Who knows what would have happened with the first families, and therefore with our children, if each adoptive family had spent the median costs of adoption not on the process itself, but on programs to help families?
We adopt children at a specific moment in time. That moment however, can be the wrong moment. Poverty can be overcome, national crises solved, mothers and family members found, policies changed; families can pull together, single motherhood can become a serious possibility, addictions can be conquered, lifestyles be changed. The choice of adoption may seem right one day, but questionable the next day, the next month, the next year, the next decade… Can we be confident that adoption was the right solution for our children?
In adoption country, which is regulated by lax laws which favor adoptive parents and is practically governed by private institutions, businesses and individuals, the preferred way to tell a woman she is about to lose her child is to suggest that “she makes an adoption plan.” But those who professionally help that woman to make this plan are often themselves denizens of adoption country, who are depending on the positive choice of the mother to make that plan: the social worker of the adoption agency, the adoption lawyer, the representative of an agency in another country. These professionals are not members of a larger child welfare organization, which could make a ‘life plan’ for mother, father and child, a long-term life plan that focuses not on the immediate situation, but on the life of the child and her or his family thereafter and that has — extended — family preservation or family (re)building as its goal.
Most workers in the adoption world are decent people, but many have one-sided perspectives, which necessarily focus on the longings and wishes of adoptive parents, who are their paying clients. And some are blindsided by the widespread and false ideology that adoption is about saving children from horrible situations. A few are just in it for the money. Whatever the case, the adoption industry, as the business it is now, cannot continue. A certain rate of adoptions of children for a certain price is needed to make for the bottom line, even for the most sincere non-profit organization or individual. That is an ethical matter one can’t just bypass anymore.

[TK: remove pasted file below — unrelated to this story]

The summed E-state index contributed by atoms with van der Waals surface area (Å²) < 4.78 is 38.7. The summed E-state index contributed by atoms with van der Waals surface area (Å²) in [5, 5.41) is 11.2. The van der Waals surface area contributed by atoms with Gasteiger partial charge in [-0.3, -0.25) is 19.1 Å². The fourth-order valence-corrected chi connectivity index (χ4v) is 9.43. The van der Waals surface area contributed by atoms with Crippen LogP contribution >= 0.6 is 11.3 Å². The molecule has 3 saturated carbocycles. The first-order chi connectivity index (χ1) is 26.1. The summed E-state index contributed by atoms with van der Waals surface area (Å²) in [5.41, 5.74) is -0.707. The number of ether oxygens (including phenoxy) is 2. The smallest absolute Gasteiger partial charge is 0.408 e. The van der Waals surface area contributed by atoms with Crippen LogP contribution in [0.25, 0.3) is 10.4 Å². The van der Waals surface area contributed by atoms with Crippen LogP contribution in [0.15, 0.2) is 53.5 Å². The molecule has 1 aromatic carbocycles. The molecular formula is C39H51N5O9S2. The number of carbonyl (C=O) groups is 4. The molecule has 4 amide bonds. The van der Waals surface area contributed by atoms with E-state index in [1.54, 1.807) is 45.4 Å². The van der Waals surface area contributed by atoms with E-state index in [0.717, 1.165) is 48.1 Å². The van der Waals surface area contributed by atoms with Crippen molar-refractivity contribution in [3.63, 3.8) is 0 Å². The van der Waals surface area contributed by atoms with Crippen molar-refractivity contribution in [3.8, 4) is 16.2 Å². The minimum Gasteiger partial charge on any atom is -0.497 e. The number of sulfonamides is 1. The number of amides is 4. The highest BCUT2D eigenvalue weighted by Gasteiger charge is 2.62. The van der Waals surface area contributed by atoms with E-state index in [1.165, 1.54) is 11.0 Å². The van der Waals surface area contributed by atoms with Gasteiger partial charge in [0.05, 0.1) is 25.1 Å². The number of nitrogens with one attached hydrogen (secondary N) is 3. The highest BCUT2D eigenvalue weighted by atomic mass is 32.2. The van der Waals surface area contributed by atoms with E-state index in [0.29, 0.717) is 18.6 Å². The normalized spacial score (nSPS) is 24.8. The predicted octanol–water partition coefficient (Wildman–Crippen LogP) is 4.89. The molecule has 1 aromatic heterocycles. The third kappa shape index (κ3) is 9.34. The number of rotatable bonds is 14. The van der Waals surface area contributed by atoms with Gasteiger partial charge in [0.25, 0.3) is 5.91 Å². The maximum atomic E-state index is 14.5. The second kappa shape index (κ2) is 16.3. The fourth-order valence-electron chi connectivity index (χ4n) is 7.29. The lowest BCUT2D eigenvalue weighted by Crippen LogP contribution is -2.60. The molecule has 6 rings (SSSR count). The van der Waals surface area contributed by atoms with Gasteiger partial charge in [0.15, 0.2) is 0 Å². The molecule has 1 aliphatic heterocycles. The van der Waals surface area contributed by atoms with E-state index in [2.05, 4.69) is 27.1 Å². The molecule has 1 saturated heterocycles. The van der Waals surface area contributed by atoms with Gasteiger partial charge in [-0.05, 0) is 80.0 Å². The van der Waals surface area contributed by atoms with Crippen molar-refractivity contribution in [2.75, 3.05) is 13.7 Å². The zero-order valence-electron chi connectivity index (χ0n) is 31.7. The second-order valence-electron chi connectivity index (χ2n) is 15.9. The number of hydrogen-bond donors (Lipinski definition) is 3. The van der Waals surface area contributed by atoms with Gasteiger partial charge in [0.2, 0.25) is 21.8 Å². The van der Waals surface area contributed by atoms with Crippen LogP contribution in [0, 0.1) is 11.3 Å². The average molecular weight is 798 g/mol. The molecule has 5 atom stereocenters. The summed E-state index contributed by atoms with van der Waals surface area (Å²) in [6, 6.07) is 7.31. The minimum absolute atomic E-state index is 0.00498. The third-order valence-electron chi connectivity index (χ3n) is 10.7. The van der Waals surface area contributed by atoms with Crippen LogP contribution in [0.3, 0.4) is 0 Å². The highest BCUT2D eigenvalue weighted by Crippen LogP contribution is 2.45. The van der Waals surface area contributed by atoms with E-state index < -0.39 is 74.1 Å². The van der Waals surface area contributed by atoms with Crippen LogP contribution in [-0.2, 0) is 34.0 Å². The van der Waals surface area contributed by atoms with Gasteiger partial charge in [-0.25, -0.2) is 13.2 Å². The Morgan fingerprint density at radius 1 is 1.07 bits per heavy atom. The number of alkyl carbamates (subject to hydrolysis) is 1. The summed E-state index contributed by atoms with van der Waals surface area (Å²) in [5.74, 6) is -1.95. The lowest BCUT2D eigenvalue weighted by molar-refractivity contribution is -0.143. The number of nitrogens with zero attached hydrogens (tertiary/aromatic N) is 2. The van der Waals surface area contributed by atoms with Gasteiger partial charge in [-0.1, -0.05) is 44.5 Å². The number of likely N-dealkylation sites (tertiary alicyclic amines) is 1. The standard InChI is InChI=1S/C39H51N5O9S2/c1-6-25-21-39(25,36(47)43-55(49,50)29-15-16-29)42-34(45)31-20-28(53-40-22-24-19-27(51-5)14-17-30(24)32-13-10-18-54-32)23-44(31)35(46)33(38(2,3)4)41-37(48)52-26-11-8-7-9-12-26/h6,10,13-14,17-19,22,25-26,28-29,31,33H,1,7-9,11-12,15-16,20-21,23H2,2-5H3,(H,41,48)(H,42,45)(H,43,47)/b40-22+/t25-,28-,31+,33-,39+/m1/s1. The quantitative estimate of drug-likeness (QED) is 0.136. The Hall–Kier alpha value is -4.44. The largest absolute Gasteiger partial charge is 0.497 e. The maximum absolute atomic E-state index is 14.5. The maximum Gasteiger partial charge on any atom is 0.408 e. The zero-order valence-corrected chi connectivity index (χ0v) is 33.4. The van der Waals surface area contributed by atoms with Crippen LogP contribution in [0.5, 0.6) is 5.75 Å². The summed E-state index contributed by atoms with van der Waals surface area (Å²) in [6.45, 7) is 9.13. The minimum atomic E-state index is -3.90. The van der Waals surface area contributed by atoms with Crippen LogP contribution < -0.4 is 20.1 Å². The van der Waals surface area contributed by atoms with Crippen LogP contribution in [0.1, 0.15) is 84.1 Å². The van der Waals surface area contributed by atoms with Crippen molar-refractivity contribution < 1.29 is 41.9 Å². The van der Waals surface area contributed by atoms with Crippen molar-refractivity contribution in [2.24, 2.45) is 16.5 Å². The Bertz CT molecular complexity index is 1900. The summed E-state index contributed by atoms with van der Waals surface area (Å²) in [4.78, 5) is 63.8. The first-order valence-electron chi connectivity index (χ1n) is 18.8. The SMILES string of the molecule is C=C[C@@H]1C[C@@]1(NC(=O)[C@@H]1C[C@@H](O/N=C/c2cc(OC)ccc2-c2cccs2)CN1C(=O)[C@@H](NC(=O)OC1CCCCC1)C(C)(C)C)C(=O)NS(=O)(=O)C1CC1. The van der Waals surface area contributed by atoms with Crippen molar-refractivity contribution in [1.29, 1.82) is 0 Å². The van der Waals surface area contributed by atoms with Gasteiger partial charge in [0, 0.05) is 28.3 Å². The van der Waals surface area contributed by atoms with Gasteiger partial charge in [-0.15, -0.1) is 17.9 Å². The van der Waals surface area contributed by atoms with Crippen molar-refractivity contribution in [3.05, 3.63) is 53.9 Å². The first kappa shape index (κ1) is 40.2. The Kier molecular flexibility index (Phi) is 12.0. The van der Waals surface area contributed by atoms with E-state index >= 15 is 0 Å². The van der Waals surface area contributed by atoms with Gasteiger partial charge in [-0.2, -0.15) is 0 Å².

Providing social services for the first family to overcome their problems is all about adding time to the equation. Not an adoption plan, but a life plan has to be made. How such a plan should look like depends on the local circumstances, but next to aid for the parent(s) and their extended families in their community and coaching, temporary guardianship, foster care and co-parenting for the child could be part of that plan. Adoption should only become an option when family preservation is just impossible or when the efforts to keep the family together failed. Adoption should not be separate of child welfare services, but part of them.